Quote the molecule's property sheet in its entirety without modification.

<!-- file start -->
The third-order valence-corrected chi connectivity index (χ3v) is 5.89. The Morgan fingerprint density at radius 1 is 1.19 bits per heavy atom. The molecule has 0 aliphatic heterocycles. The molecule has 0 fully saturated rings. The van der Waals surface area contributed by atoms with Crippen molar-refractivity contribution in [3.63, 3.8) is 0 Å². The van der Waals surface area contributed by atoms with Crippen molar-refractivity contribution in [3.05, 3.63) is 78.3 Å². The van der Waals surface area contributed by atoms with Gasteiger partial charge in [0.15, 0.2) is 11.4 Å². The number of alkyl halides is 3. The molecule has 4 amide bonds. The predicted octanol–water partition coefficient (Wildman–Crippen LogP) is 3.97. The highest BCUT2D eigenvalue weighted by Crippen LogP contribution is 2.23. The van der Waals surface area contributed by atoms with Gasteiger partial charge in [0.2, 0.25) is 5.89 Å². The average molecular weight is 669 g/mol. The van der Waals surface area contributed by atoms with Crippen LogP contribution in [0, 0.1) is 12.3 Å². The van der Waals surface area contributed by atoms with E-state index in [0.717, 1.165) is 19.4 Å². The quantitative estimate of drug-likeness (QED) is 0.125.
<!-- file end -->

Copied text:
The third-order valence-corrected chi connectivity index (χ3v) is 5.89. The Morgan fingerprint density at radius 1 is 1.19 bits per heavy atom. The molecule has 0 aliphatic heterocycles. The molecule has 0 fully saturated rings. The van der Waals surface area contributed by atoms with Crippen molar-refractivity contribution in [3.63, 3.8) is 0 Å². The van der Waals surface area contributed by atoms with Crippen molar-refractivity contribution in [3.05, 3.63) is 78.3 Å². The van der Waals surface area contributed by atoms with Gasteiger partial charge in [0.15, 0.2) is 11.4 Å². The number of alkyl halides is 3. The molecule has 4 amide bonds. The predicted octanol–water partition coefficient (Wildman–Crippen LogP) is 3.97. The highest BCUT2D eigenvalue weighted by Crippen LogP contribution is 2.23. The van der Waals surface area contributed by atoms with Gasteiger partial charge in [0.2, 0.25) is 5.89 Å². The average molecular weight is 669 g/mol. The van der Waals surface area contributed by atoms with Crippen LogP contribution in [0, 0.1) is 12.3 Å². The van der Waals surface area contributed by atoms with E-state index in [0.717, 1.165) is 19.4 Å². The quantitative estimate of drug-likeness (QED) is 0.125.